Stevia: SweeGen-Ingredion take Reb M into Colombia after regulatory approval

By Stephen Daniells

- Last updated on GMT

© Getty Images / HandmadePictures
© Getty Images / HandmadePictures
Products containing SweeGen's stevia-derived non-GMO Reb M are expected to launch in Colombia in late 2018 and throughout 2019 following approval from the country’s Secretary of State for Agriculture and Procurement (SEAB).

The Reb M sweetener derived from the stevia leaf has been approved for use as a tabletop sweetener and added it to food and beverage categories already approved by Codex for Steviol glycosides.

California-based SweeGen ​ is already present in several Latin American countries, after having secured regulatory approvals in Ecuador (Reb M in January 2017, Reb D in Oct 2017), Mexico (Reb M in Oct 2017 and Reb D in April 2018)​, and Peru (Reb D and M in March 2018).


Katharina Pueller, SweeGen natural sweeteners director, told FoodNavigator-LATAM that table top and beverages such as flavored waters, juices, and carbonated soft drinks are the big drivers in Latin America, but the company is also seeing significant interest in reduced-sugar dairy and bakery applications.

“Similar to other regions around the globe, the consumer awareness of stevia in LATAM has increased dramatically over the past several years, but there is still a lot of work to be done to educate consumers – specifically as it relates to the clean taste of next-generation stevia sweeteners,” ​she added.

The regulatory approval in Colombia, Ecuador, Mexico, and Peru is just the start. “LATAM is a very important market for us and our distribution partner Ingredion,”​ said Pueller. “We are diligently working through the regulatory approval processes to reach additional markets in the next months and years.”

Ingredion ​is SweeGen's exclusive global distributor in all markets (excluding SweeGen's house accounts and in the People's Republic of China where it is a non-exclusive distributor).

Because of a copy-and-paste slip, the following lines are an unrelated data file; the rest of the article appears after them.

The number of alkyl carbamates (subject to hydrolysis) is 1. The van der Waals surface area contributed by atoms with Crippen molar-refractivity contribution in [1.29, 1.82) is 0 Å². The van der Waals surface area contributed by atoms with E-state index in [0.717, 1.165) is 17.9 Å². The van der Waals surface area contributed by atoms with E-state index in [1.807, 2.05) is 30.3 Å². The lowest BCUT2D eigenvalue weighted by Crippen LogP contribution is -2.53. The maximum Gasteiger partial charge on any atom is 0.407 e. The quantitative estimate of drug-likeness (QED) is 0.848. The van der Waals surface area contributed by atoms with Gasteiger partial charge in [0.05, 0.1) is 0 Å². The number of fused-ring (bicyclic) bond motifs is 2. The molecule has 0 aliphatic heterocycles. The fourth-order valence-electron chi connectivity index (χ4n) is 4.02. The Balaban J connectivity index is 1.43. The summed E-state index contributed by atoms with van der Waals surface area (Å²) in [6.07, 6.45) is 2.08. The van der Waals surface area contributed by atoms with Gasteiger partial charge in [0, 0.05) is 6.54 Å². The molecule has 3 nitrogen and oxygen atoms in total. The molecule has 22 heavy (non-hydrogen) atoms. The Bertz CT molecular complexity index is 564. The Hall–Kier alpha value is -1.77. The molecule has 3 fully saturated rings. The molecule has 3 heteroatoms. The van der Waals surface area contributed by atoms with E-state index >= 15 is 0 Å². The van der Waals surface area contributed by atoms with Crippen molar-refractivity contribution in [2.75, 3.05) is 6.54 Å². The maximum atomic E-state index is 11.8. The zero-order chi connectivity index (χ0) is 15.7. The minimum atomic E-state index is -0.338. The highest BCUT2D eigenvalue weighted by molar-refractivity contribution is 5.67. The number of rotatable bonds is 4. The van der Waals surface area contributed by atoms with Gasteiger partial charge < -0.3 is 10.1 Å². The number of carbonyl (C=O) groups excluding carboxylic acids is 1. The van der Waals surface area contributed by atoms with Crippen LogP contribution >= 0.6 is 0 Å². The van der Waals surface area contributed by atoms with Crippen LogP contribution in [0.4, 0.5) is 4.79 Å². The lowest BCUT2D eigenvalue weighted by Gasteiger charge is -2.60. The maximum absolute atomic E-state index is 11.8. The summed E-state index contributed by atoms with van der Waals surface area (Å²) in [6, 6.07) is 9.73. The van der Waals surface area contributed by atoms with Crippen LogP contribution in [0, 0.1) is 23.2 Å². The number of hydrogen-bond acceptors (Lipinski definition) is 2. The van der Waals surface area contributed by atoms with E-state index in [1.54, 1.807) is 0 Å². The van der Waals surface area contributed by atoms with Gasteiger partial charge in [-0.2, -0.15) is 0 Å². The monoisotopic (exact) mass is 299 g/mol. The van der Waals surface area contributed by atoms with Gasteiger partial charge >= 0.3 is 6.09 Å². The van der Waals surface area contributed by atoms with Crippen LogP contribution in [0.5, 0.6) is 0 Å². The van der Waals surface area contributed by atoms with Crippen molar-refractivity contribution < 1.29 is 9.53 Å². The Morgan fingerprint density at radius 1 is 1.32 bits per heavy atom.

“Now beverage and food manufacturers in Colombia can reduce sugar using our Reb M sweetener derived from the stevia leaf,”​ said Kurt Callaghan, marketing manager, sweetness innovation, Ingredion. “We are excited to commercialize Reb M in Colombia, and SweeGen and Ingredion will continue our joint efforts to gain regulatory approvals in other regions.”


SweeGen uses enzymes to convert stevia leaf extracts to the best-tasting steviol glycosides (Reb-D and Reb M). The enzymes are genetically modified but the US-based Non GMO Project​ concluded that the end product does not contain any yeast and could therefore be approved as non-GMO verified.

“Consumer demand for zero- and reduced sugar products is on the rise globally, and our non-GMO Reb M stevia leaf sweetener provides a solution that helps reduce sugar without sacrificing taste,” ​said Pueller.

According to LMC International, Mexico's current stevia market is approximately 300MT/year and South America's current stevia market is approximately 700MT/year, explained Pueller.

“Reb M is a new to the world product, therefore there is no market data available on Reb M in LATAM yet, the potential however to replace artificial high intensity sweeteners and sugar is significant,” ​said Pueller.  

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